I get many contractors who call me with a similar question. They want to know how to deal with home or building owners that come to them 60%, 70% or 80% of the way through a remodeling or specialty job and announce that they want to re-negotiate the price of the contract. “They claim our price is too high and they aren’t going to pay me.” One specialty contractor told me he had 3 jobs in a row where the owners told him after the work was done that they weren’t going to pay him because they thought he overcharged them. Three in a row. How do you deal with that?

Assuming you are working from a good contract, faithfully negotiated under the laws of good faith and fair dealing, you should be able to collect your money.

First, remember that your customers are getting this nonsense from their friends and buddies or the media. Who knows what shade tree lawyer they have talked with? It never seems to dawn on them that this is dishonest. (I wonder how many people sign a contract, take a car home, then try to re-negotiate the price with the dealership?)

Regardless of where it comes from, you do not want to get into the loop of this argument. If you, as the construction business owner, have a good contract, when if you hear this from the customer you should simply say, “Let’s see what the contract says about your payment schedule and the price of this job.” You do not argue with them for any reason.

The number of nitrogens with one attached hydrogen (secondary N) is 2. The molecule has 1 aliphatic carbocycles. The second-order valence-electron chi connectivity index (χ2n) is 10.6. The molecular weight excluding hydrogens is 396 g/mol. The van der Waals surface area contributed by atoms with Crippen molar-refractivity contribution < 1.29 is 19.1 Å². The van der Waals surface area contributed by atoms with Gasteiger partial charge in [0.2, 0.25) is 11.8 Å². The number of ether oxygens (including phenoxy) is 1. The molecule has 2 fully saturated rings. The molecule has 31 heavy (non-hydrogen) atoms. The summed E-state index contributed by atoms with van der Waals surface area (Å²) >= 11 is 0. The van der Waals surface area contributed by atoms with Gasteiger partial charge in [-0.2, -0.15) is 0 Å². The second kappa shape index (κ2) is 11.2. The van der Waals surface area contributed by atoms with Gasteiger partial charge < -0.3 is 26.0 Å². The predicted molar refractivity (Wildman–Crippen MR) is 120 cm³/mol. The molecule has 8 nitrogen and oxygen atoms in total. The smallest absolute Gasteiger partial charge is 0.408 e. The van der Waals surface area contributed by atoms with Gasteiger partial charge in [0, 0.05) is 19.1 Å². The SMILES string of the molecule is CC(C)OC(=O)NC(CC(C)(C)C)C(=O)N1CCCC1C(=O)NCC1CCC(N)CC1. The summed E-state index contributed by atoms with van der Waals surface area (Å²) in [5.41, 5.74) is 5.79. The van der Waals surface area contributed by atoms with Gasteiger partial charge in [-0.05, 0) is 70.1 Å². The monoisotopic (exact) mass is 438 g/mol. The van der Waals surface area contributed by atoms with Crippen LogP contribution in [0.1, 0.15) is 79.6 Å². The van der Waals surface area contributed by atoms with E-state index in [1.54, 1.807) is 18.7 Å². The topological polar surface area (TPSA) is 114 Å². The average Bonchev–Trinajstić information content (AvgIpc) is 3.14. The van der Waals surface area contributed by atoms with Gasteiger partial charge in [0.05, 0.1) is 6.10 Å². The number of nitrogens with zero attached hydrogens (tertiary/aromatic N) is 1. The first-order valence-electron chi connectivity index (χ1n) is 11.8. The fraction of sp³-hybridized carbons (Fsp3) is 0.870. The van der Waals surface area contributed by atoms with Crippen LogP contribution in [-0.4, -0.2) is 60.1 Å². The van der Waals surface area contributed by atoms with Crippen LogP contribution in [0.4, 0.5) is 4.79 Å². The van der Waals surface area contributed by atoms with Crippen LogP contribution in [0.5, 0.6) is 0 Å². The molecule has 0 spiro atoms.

If your contract is clear, no loose ends, and you quoted a firm price quotation with your contract payment schedule spelled out, what is there to argue about? Tell them, “You signed an agreement, we did our part and we will expect you to do your part. If you don’t, then we will consider you in default of the contract and take appropriate action to collect the monies due.” Now you have stated your case, politely but firmly. Don’t say any more.

They may huff and puff, snort a bit, make a few idle threats, throw in some Hoo Raw, but you should just smile and walk away. In most cases they will see that being dishonest will garner them far more grief than any money saved will offset, and they will pay you.

If they don’t pay and on time, shut the job down and let them know that they have 24 – 48 hours to get their payments current or you will, again, take such action as necessary to collect the monies due. If they don’t pay, file your lien and hand it to your attorney with instructions to collect. You do not want to nor should you waste time trying to justify your contract price or dealing with dishonest people. All you get when you wrestle with pigs is mud all over you.

And don’t worry about referrals from these people, as the referrals you get from them might be the very people who put them up to this BS to begin with.

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